The motion was published by Margaret Curran, the Labour chief whip and the minister for parliamentary business, ahead of today's debate on Scotland's place within the United Kingdom.
The motion praised the Union but noted that devolution was "a process not an event". It went on to state: "Scotland should retain the benefits of being part of the UK while, where appropriate, increasing the powers available to the Scottish Parliament."
Increasing the parliament's powers is not Labour Party policy. Indeed, Labour is the only one of the main parties going into this year's election which does not call for at least a debate on the powers of the Scottish Parliament.
The motion was withdrawn hurriedly after the mistake was spotted.
Ms Curran insisted last night that the problem had come from nothing more than a "clerical error".
It is understood that three different versions of the motion had been produced, one reflecting the Labour line, one the Liberal Democrat line and one giving the Executive's compromise line.
The draft that was published accidentally was the Liberal Democrat version of the motion.
"It was a mistake, honestly, an oversight and a mistake," Ms Curran said.
"The motion was submitted in good faith on the basis that it had been signed off [by ministers] when it had not been."
And she added: "People aren't interested in esoteric debate about powers of the parliament."
A new, approved, version of the motion was published late yesterday afternoon, keeping the reference to devolution being a "process not an event" but without the call for more powers for the parliament.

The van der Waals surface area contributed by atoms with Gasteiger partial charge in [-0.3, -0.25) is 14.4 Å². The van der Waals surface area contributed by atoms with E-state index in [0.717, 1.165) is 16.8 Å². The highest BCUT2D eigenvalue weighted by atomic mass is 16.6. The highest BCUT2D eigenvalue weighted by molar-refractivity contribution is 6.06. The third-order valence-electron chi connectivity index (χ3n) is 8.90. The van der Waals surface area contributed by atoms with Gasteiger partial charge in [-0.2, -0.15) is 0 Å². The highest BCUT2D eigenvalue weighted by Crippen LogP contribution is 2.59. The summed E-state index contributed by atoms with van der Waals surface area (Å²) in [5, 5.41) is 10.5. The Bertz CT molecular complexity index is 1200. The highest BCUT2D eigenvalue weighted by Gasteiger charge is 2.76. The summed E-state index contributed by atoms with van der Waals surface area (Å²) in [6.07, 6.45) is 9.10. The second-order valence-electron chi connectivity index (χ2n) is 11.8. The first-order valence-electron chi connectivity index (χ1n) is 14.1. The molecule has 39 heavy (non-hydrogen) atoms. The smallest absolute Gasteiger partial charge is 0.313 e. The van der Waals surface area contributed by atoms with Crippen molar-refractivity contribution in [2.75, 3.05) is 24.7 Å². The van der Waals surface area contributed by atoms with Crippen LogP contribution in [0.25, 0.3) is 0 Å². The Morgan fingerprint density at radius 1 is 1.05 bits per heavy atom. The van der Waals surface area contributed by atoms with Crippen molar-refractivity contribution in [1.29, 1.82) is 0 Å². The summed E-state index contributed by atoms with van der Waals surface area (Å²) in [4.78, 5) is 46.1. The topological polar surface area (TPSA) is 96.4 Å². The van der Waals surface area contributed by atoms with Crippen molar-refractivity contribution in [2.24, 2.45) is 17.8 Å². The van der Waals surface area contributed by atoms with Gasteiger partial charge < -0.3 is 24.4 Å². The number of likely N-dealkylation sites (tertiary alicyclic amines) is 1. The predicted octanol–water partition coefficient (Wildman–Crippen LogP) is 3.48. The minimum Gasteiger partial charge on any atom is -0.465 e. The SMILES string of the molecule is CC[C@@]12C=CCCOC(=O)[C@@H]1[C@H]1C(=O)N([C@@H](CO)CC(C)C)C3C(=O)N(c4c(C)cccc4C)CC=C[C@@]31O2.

Instead it simply noted "the respective positions of the Labour and the Liberal Democrat parties on the powers of the parliament".
But Nicola Sturgeon, the SNP's Holyrood leader, was quick to seize on the mix up.
She described the problem over the motion as "an embarrassing shambles" by the Labour/Lib Dem Executive.
She said: "Just when it seemed that Labour might be joining the consensus in favour of more powers for the parliament - including the ability to ban airguns, for example - they have gone back into the bunker dug by their bosses in London."
Miss Sturgeon claimed that polls showed that 70 per cent of Scots backed more powers for the parliament.
And she added: "They [Labour] are on the wrong side of the argument - the vast majority of Scots want to move Scotland's Parliament forward, but the conclusion of this shambles is Labour want to hold Scotland back."
The Tories decided to exploit Labour's embarrassment by submitting the original motion as their own amendment - giving Liberal Democrat MSPs the chance to vote for it after all.